San Antonio Independent School District and its Superintendent Pedro Martinez have opened their arms and campuses to charter schools as solutions to the high-poverty district’s problems.
The district serves 53,000 students, 92 percent of which are economically disadvantaged, and sits squarely in the middle of San Antonio’s urban core. The most recent 4-year graduation rate indicates roughly 82 percent of students matriculate on time.
In January, SAISD trustees approved the district’s application for New York-based charter group Democracy Prep to take over operations at chronically failing Stewart Elementary School this fall. If approved by the Texas Education Agency, this action would allow Stewart to evade state intervention that is normally imposed on campuses that receive consecutive and repeated failing grades.
Now the district is negotiating another charter solution with Texans Can Academies to address low graduation rates among students at two struggling high schools: Lanier and Highlands high schools.
The district has been in talks with the Dallas-based charter operator that touts itself as offering “a second chance to any students who have struggled in a traditional high school setting.” While no formal agreement has been drafted, SAISD has conducted three interest meetings with parents from both schools and has solicited further feedback via phone discussions with families.
SAISD spokesperson Leslie Price said the charter program would likely be geared toward students who are behind one or two years via an opt-in program.
Price described the possibility as a “school within a school.”
Texans Can Academies Chief of Schools James Ponce said the partnership would allow the two entities to “extend services to students on the verge of dropping out.”
Dropout rates at Lanier and Highlands high schools have been higher than at other campuses in the district. In Highland’s class of 2016, 81.5 percent of students graduated, while 14.5 percent dropped out. Four percent of students continued high school after the majority of their class graduated.
Numbers are similar at Lanier, where 83.1 percent of the class 0f 2016 graduated and 14.5 percent dropped out. Roughly 2.4 percent of the class continued high school.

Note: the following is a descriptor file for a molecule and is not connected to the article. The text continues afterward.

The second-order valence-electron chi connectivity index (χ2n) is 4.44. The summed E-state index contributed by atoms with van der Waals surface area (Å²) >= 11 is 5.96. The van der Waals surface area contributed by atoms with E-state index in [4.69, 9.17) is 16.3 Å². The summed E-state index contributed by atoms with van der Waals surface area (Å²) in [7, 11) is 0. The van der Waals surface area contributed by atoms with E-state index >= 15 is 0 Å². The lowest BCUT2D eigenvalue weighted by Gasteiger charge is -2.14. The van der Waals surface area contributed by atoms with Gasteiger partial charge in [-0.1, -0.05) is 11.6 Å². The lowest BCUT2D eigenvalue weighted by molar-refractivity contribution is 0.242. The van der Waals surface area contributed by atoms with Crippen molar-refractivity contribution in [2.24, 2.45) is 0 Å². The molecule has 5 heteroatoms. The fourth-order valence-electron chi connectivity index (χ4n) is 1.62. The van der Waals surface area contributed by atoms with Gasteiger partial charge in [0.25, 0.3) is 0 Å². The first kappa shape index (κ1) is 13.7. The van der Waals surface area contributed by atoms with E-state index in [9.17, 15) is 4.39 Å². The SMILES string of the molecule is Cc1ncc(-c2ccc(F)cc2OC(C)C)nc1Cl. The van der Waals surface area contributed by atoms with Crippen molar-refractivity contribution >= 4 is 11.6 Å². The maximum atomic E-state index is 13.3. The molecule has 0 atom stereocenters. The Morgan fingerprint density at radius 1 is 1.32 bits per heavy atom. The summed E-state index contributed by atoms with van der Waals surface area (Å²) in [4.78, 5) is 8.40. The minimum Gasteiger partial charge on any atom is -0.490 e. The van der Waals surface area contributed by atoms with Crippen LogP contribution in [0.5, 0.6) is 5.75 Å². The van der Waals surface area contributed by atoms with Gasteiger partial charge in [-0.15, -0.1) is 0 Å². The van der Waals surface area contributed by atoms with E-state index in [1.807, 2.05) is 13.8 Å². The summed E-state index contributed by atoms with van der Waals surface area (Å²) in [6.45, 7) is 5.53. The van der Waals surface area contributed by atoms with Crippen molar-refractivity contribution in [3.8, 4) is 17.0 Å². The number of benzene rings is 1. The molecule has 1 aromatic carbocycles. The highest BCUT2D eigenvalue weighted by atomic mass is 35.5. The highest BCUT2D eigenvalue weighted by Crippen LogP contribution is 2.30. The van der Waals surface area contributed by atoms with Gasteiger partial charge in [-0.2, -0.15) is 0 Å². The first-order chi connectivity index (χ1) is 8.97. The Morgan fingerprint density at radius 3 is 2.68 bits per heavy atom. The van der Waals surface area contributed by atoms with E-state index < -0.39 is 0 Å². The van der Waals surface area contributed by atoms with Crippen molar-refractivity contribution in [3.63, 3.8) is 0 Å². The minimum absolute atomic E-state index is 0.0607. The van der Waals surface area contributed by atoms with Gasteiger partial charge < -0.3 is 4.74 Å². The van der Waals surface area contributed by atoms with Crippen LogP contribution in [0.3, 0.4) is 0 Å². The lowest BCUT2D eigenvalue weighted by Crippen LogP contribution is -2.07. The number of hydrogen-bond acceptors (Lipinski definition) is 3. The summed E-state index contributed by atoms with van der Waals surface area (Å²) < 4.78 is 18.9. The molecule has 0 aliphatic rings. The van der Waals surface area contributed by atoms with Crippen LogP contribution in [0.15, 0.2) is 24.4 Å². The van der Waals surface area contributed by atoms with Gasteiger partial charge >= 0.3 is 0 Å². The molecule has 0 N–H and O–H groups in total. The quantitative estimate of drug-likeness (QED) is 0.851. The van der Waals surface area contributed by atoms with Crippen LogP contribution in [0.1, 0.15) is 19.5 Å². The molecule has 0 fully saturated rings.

The district’s average dropout rate is 12.9 percent for the class of 2016.
The “who, what, and how many” are decisions SAISD will make, Ponce said, adding that Texans Can Academies was not involved in picking which schools the partnership might include.
Ponce said the timeline moving forward has also been driven by the school district, but added that if the two entities want to open the Texans Can Academies extension on the high school campuses in the fall, SAISD must approve a decision by the spring.
The partnership could be modeled on an existing one among Spring Branch ISD in Houston, KIPP Houston Public Schools, and YES Prep Public Schools, he said. The so-called SKY partnership launched in the 2012-13 school year in middle schools. It offers Spring Branch ISD students, who enroll in a lottery process, instruction through KIPP and YES Prep curriculum and opportunities to participate in school district extracurriculars.
One distinction between the proposed program in SAISD and the existing one at Spring Branch ISD is this: Texans Can Academies would operate a campus charter or “school within a school” catered to specific types of students, whereas KIPP and Yes Prep operate program charters with lottery-style enrollment.
Ponce said he did not know what staffing would look like – whether Texans Can Academies would use charter staff or district teachers – because it is too early in the negotiation.
The conversation between SAISD and Texans Can Academies became “more serious” toward the end of 2017, he said, and “once the partnership rolls out, we will have a lot more detail.”
The discussion was initiated mutually, Ponce said, but was sparked by the passage of Senate Bill 1882 during the 85th Texas Legislature. The bill, sponsored by State Sen. José Menéndez (D-San Antonio), incentivizes collaboration between school districts and charter schools with a potential increase in state funding and an exemption from accountability interventions.
SAISD plans to capitalize on said incentive at Stewart Elementary School. In January, trustees advanced Democracy Prep’s application to take over operations. Stewart is on the verge of facing state intervention after receiving a number of consecutive failing grades from the state’s accountability system.
The district plans to review a more detailed performance contract with Democracy Prep later on this month.
Some community members and SAISD employees have voiced opposition to the recent trend of partnering with charter schools. San Antonio Alliance Teachers & Support Personnel President Shelley Potter criticized the district’s decisions in an e-mail to district employees earlier this week.
“By handing off the operation of Stewart and part of these two high schools,” she wrote, “is the district administration effectively admitting they do not know how to fulfill their core mission of educating our district’s students?”